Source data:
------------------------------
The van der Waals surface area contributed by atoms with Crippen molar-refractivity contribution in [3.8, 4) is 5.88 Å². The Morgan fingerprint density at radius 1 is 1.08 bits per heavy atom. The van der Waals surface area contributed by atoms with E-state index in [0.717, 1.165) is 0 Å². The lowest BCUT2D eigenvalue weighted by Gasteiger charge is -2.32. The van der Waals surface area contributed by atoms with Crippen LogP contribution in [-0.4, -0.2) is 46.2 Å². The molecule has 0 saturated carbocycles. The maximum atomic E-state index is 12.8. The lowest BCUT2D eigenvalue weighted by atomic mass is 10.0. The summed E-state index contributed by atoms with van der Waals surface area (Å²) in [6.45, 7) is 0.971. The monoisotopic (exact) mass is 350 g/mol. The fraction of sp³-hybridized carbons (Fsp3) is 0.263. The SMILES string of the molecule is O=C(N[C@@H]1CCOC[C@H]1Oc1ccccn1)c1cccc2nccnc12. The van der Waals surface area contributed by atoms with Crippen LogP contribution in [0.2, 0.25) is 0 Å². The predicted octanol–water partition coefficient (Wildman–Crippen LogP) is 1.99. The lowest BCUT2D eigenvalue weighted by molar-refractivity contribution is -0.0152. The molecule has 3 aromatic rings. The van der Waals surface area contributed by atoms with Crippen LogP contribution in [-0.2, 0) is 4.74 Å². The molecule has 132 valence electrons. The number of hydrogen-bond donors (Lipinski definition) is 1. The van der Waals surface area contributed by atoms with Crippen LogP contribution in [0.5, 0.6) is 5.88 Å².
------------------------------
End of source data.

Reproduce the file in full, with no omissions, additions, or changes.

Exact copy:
The van der Waals surface area contributed by atoms with Crippen molar-refractivity contribution in [3.8, 4) is 5.88 Å². The Morgan fingerprint density at radius 1 is 1.08 bits per heavy atom. The van der Waals surface area contributed by atoms with E-state index in [0.717, 1.165) is 0 Å². The lowest BCUT2D eigenvalue weighted by Gasteiger charge is -2.32. The van der Waals surface area contributed by atoms with Crippen LogP contribution in [-0.4, -0.2) is 46.2 Å². The molecule has 0 saturated carbocycles. The maximum atomic E-state index is 12.8. The lowest BCUT2D eigenvalue weighted by atomic mass is 10.0. The summed E-state index contributed by atoms with van der Waals surface area (Å²) in [6.45, 7) is 0.971. The monoisotopic (exact) mass is 350 g/mol. The fraction of sp³-hybridized carbons (Fsp3) is 0.263. The SMILES string of the molecule is O=C(N[C@@H]1CCOC[C@H]1Oc1ccccn1)c1cccc2nccnc12. The van der Waals surface area contributed by atoms with Crippen LogP contribution in [0.2, 0.25) is 0 Å². The predicted octanol–water partition coefficient (Wildman–Crippen LogP) is 1.99. The lowest BCUT2D eigenvalue weighted by molar-refractivity contribution is -0.0152. The molecule has 3 aromatic rings. The van der Waals surface area contributed by atoms with Crippen LogP contribution in [-0.2, 0) is 4.74 Å². The molecule has 132 valence electrons. The number of hydrogen-bond donors (Lipinski definition) is 1. The van der Waals surface area contributed by atoms with Crippen LogP contribution in [0.5, 0.6) is 5.88 Å².